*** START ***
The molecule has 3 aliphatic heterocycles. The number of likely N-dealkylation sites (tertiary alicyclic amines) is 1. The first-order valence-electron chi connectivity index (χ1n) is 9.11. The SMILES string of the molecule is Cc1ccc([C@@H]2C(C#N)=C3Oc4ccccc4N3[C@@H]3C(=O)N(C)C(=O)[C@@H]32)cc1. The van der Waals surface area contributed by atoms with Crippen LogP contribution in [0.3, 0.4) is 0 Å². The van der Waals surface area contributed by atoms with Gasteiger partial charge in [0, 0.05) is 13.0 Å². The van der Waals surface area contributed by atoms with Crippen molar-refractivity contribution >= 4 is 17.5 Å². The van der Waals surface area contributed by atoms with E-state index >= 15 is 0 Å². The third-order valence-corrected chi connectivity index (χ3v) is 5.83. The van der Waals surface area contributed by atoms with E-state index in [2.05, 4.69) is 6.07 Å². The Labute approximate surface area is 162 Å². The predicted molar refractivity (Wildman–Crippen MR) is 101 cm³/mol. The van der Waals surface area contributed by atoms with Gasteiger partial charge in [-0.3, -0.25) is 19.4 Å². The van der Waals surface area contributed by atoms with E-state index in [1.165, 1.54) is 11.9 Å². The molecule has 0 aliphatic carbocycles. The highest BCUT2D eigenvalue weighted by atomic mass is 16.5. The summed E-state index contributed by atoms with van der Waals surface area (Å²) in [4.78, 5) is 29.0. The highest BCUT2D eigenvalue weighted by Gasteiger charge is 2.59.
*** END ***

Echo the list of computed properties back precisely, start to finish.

The molecule has 3 aliphatic heterocycles. The number of likely N-dealkylation sites (tertiary alicyclic amines) is 1. The first-order valence-electron chi connectivity index (χ1n) is 9.11. The SMILES string of the molecule is Cc1ccc([C@@H]2C(C#N)=C3Oc4ccccc4N3[C@@H]3C(=O)N(C)C(=O)[C@@H]32)cc1. The van der Waals surface area contributed by atoms with Crippen LogP contribution in [0.3, 0.4) is 0 Å². The van der Waals surface area contributed by atoms with Gasteiger partial charge in [0, 0.05) is 13.0 Å². The van der Waals surface area contributed by atoms with Crippen molar-refractivity contribution >= 4 is 17.5 Å². The van der Waals surface area contributed by atoms with E-state index >= 15 is 0 Å². The third-order valence-corrected chi connectivity index (χ3v) is 5.83. The van der Waals surface area contributed by atoms with E-state index in [2.05, 4.69) is 6.07 Å². The Labute approximate surface area is 162 Å². The predicted molar refractivity (Wildman–Crippen MR) is 101 cm³/mol. The van der Waals surface area contributed by atoms with Gasteiger partial charge in [-0.3, -0.25) is 19.4 Å². The van der Waals surface area contributed by atoms with E-state index in [1.165, 1.54) is 11.9 Å². The molecule has 0 aliphatic carbocycles. The highest BCUT2D eigenvalue weighted by atomic mass is 16.5. The summed E-state index contributed by atoms with van der Waals surface area (Å²) in [4.78, 5) is 29.0. The highest BCUT2D eigenvalue weighted by Gasteiger charge is 2.59.